(1) Gole B., Baumann C. et al. “Endonuclease G initiates DNA rearrangements at the MLL breakpoint cluster upon replication stress” (2014) Oncogene, pp-1-11. DOI:10.1038/onc.2014.268.

(2) Mennesson E. et al.SilenciX®, novel stable knock-down cellular models to screen new molecular targets through the synthetic lethality approach”  (2014) (“Experimental and Molecular Therapeutics” poster session – AACR 2014, San Diego – Abstract n° 3733.

(3) Further SilenciX publications and information can be found here.

Typical silencing results with HeLa and custom cell lines

Custom SilenciX MCR5 and MCF7 cell lines by tebu-bio

XPA-KD, KIN17-KD and XPC-KD Custom SilenciX MCR5 and MCF7 cell lines by tebu-bio.

HeLa stable KD cell lines by tebu-bio

Stable silencing of tebu-bio SilenciX HeLa stable KD cell lines (DNAPKcs-KD, KIN17-KD, XPA-KD, XPC-KD, ERCC1-KD and XPF-KD).

I hope these data will bring you new opportunities for your research programs. Share this post or leave any comments concerning the tools you are using to perform efficient and robust gene KD below!


German Cancer Research Center looking for a Post-doc in Epigenetics

The German Cancer Research Center (DKFZ) is announcing a call for candidates, for a post-doctoral position within the German Consortium for Translational Cancer Research (DKTK) on “Epigenetics and Oncology”:

Other post-doctoral scientist job opportunities open at the DKFZ are…

Return of SIRT1 deacetylase – Why is SIRT1 so attractive in Drug discovery and Stem cell research?

SIRT1 is a NAD dependent class III Histone Deacetylase (HDAC). The tumor suppressor p53 is not the unique SIRT1 substrate. SIRT1 also deacetylates various key protein targets (PTEN, FOX, HIF-1, XPA, SMAD7 …) involved in the regulation of cellular survival, proliferation and angiogenesis.

SIRT1 – an attractive druggable target in oncologyPrimary cells, active enzymes and small molecules for stem cell and Drug discovery research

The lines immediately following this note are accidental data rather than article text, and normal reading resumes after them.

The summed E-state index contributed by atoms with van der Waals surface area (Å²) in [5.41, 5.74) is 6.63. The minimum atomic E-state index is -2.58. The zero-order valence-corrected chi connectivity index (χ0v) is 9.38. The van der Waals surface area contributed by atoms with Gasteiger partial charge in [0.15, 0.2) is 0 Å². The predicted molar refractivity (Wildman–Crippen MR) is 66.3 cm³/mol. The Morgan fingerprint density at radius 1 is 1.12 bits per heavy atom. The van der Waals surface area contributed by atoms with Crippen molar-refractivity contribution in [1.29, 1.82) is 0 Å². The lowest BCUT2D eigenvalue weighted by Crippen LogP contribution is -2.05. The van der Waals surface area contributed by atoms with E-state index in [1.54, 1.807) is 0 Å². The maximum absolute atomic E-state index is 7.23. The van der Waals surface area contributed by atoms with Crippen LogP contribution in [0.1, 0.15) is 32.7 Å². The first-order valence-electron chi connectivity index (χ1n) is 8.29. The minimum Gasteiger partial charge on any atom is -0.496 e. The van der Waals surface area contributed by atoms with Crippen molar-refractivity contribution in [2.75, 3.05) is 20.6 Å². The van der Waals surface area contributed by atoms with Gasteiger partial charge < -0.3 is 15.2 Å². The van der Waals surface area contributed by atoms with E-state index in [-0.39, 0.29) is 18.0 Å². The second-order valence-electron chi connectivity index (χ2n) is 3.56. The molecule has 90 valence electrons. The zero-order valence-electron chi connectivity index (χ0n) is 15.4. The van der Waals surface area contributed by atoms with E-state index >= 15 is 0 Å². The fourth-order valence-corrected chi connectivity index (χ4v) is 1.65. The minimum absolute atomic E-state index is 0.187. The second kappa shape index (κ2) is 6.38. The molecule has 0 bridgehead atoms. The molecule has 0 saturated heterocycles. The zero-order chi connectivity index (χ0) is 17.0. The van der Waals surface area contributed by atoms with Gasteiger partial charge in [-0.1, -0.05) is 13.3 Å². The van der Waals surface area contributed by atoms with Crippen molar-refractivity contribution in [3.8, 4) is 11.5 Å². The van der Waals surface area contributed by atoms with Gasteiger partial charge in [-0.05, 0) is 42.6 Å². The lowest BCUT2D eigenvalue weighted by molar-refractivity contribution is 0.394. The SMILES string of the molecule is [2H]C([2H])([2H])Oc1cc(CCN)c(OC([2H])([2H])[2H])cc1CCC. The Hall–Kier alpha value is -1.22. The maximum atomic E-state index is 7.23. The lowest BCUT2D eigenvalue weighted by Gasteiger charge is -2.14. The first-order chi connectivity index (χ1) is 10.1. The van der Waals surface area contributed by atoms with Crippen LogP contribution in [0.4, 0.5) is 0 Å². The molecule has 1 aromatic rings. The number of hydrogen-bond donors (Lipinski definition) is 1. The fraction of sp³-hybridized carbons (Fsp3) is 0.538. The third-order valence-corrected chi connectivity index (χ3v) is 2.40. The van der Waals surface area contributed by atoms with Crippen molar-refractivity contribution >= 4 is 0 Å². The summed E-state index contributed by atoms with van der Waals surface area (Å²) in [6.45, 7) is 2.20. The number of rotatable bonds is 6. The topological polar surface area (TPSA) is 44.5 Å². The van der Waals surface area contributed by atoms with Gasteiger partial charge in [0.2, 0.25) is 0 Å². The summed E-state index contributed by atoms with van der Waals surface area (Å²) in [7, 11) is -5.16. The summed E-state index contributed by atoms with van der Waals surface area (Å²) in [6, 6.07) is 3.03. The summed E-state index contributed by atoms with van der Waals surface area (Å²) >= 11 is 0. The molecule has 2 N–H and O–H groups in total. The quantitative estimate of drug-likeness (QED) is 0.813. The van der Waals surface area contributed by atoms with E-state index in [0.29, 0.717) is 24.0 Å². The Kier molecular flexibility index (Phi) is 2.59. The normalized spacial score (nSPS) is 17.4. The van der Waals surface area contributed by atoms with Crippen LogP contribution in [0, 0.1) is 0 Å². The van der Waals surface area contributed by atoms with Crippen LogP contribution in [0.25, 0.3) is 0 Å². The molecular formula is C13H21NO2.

SIRT1 has rapidly been considered a valuable druggable target because of its implication in p53-dependent apoptosis in response to cellular stress and DNA damage. This enthusiasm was even more enhanced in 2011 when certain studies suggested that a natural dietary polyphenolic compound (Resveratrol) could promote healthy ageing and increase mouse and yeast life span through activation of sirtuins. (1)
Today, SIRT1 returns to the front of the stage with its possible involvement in cellular reprogramming and pluripotency.

[Read more…]

Your copy of the latest Cancer Signaling poster

The latest update of the GeneTex Cancer signaling poster is available. I am pleased to share it with you.

Download it for you and your lab right here !

This poster summarizes the cell signaling events related to gene expression regulation, cell cycle and proliferation and the various regulatory loops between oncoproteins and tumor suppressors seen in cancer but also in neo-angiogenesis and metastasis (inflammation, Cytoskeletal changes and cell migration, autophagy…).

This poster is undoubtedly an ideal educational document for those willing to acquire an overview of the main signaling pathways involved in cancer.